Dayzja Griffith was getting ready for work one afternoon last year when she says she opened the bathroom door and was attacked viciously by Narco the police dog.
Griffith was used to K-9 "officers" at the San Tan Valley home she shared with her family.
Her father, Apache Junction police officer Justin Griffith, routinely kept his former K-9 partner, Daimont, at the residence. After Daimont retired last year, Griffith brought home his new partner, Narco.
Now, Griffith is suing her father, the city of Apache Junction, and the city's police department to help pay her medical and legal bills and to ensure better training for K-9 officers and their partners.
According to a complaint filed on Monday in Arizona U.S. District Court, this is what happened:
On October 6, 2016, Officer Griffith called his daughter and asked her to let Narco out of his kennel so he could drink some water and go outside to urinate or defecate.
After she did that, and for no apparent reason, Narco reacted as if he were helping catch a criminal
The dog sunk its teeth into one of Dayzja Griffith's knees, causing her to fall to the floor. Narco then mauled her, biting her thigh, hands, fingers, and breasts.
She tried to push the dog away, yelling commands in Dutch as she'd heard her father do. Her brother, Brayden, called out to Narco and tried to coax him away with toys. Narco climbed on top of the woman and continued his biting attack.
"Finally, Dayzja was able to move herself towards a door," the complaint says. "She crawled and inched herself until she could get close enough to the door and then used it in an attempt to wedge it between herself and the attacking police K-9 until she was able to close it and separate herself from [Narco]."
The complaint doesn't say if the dog hurt her brother, or what Daimont — who also lived at the home — was doing at time of the attack.
The other defendants named in the case include her father's direct supervisor, Captain Troy Mullander, and Apache Junction Police Chief Thomas Kelly.
A 2015 article in the Apache Junction/Gold Canyon Independent, written by Apache Junction's public information officer, Al Bravo, states that the city was trying to secure a grant to obtain another K-9 because Daimont had to be retired "because of advancing age and persistent problems with Valley fever."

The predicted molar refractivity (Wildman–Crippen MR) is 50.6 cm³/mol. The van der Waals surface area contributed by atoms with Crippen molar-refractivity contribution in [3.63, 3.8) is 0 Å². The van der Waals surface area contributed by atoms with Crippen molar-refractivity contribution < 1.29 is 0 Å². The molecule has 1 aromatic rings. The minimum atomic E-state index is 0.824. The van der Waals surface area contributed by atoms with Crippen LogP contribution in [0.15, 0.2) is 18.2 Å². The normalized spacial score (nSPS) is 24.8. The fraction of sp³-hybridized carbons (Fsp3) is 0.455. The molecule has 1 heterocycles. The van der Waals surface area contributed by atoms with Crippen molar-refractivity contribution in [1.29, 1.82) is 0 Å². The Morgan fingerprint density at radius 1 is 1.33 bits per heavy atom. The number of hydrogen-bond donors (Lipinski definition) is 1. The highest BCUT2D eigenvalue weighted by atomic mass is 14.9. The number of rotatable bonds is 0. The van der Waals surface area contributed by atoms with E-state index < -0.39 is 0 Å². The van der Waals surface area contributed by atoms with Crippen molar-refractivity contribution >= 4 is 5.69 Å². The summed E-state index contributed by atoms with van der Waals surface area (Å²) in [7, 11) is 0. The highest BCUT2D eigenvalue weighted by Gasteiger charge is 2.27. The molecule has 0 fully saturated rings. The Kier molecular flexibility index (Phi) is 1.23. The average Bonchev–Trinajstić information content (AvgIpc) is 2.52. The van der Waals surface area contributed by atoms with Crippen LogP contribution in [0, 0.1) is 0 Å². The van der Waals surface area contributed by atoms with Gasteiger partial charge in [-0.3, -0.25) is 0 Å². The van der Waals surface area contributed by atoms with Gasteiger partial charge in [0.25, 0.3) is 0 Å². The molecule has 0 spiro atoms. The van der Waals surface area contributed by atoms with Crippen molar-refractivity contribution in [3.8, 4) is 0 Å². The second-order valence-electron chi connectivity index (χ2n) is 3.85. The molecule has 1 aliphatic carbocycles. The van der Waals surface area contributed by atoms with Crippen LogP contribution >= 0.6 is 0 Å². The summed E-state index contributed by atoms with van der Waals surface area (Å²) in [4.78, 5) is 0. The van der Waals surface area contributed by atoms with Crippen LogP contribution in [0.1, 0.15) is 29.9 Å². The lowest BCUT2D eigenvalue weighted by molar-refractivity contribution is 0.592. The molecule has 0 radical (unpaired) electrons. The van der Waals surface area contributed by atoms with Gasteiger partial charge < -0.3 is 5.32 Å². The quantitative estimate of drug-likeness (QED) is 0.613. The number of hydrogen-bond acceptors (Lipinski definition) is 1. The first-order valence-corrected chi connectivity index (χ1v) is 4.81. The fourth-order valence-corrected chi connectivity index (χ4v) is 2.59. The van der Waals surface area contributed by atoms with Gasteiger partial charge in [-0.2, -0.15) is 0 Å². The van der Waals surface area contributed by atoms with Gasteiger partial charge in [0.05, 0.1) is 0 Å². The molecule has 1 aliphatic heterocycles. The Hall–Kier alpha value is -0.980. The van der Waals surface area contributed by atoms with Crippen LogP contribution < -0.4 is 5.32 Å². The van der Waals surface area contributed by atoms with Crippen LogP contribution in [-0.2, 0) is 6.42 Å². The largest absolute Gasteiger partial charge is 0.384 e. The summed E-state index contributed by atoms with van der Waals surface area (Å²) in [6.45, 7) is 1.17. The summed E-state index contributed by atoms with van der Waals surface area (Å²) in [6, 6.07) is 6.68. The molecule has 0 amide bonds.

The cost of a new dog would be between $7,000 and $8,000, Bravo wrote, and the department needed another $2,500 for an intensive, six-week training course for the new dog and its handler. City officials wanted the public to help with the "unfunded" costs by making donations.
Police officials didn't train or supervise its employees properly in the handling of police dogs, the complaint states. Moreover, before the attack, the police department didn't provide Officer Griffith with the "necessary equipment and materials so that he could provide a secure outside kennel and/or outside area for the police K-9, which would include access to natural or man-made shade, a water supply, and an area to relieve itself."
Because of the lack of training and equipment, Officer Griffith "had no choice but to ask his family to assist" with the animal's upkeep at home.
The woman suffered severe pain and mental anguish in the attack, and was left with "significant scarring and disfigurement," the complaint says.
Dayzja Griffith is suing for negligence, liability, and alleged violations of her Fourth Amendment right to be secure "from the use of unreasonable force."
She didn't immediately return a message left for her on social media. Her attorney, Raechel Barrios, wasn't available for comment.
Apache Junction Police Chief Thomas Kelly didn't return a message on Tuesday.
(UPDATE: The case was dismissed in October 2018 following a settlement. Court records state that the parties will pay their attorney fees. William Doyle, the attorney hired by Apache Junction in the case, later told New Times that the city settled the case with Griffith for $30,000. The deal also called for the "full release" of the city and Officer Griffith on any liability, and the case dismissal was "with prejudice," meaning it can't be brought back to court.)